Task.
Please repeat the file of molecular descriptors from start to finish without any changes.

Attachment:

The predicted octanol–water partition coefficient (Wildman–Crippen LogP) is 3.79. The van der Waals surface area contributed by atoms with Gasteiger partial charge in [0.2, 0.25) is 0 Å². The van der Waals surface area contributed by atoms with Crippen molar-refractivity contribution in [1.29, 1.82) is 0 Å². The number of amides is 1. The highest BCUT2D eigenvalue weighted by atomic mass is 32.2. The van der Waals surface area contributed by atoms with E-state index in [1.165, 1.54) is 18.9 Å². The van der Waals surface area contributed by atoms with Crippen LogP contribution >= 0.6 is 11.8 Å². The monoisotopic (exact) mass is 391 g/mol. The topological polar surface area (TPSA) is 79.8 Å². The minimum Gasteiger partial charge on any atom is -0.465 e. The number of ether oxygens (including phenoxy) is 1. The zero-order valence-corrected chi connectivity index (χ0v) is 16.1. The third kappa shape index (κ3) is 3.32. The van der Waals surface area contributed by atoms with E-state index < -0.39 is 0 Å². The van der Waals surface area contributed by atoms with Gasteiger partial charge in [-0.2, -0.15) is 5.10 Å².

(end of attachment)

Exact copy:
The predicted octanol–water partition coefficient (Wildman–Crippen LogP) is 3.79. The van der Waals surface area contributed by atoms with Gasteiger partial charge in [0.2, 0.25) is 0 Å². The van der Waals surface area contributed by atoms with Crippen molar-refractivity contribution in [1.29, 1.82) is 0 Å². The number of amides is 1. The highest BCUT2D eigenvalue weighted by atomic mass is 32.2. The van der Waals surface area contributed by atoms with E-state index in [1.165, 1.54) is 18.9 Å². The van der Waals surface area contributed by atoms with Crippen LogP contribution >= 0.6 is 11.8 Å². The monoisotopic (exact) mass is 391 g/mol. The topological polar surface area (TPSA) is 79.8 Å². The minimum Gasteiger partial charge on any atom is -0.465 e. The number of ether oxygens (including phenoxy) is 1. The zero-order valence-corrected chi connectivity index (χ0v) is 16.1. The third kappa shape index (κ3) is 3.32. The van der Waals surface area contributed by atoms with E-state index < -0.39 is 0 Å². The van der Waals surface area contributed by atoms with Gasteiger partial charge in [-0.2, -0.15) is 5.10 Å².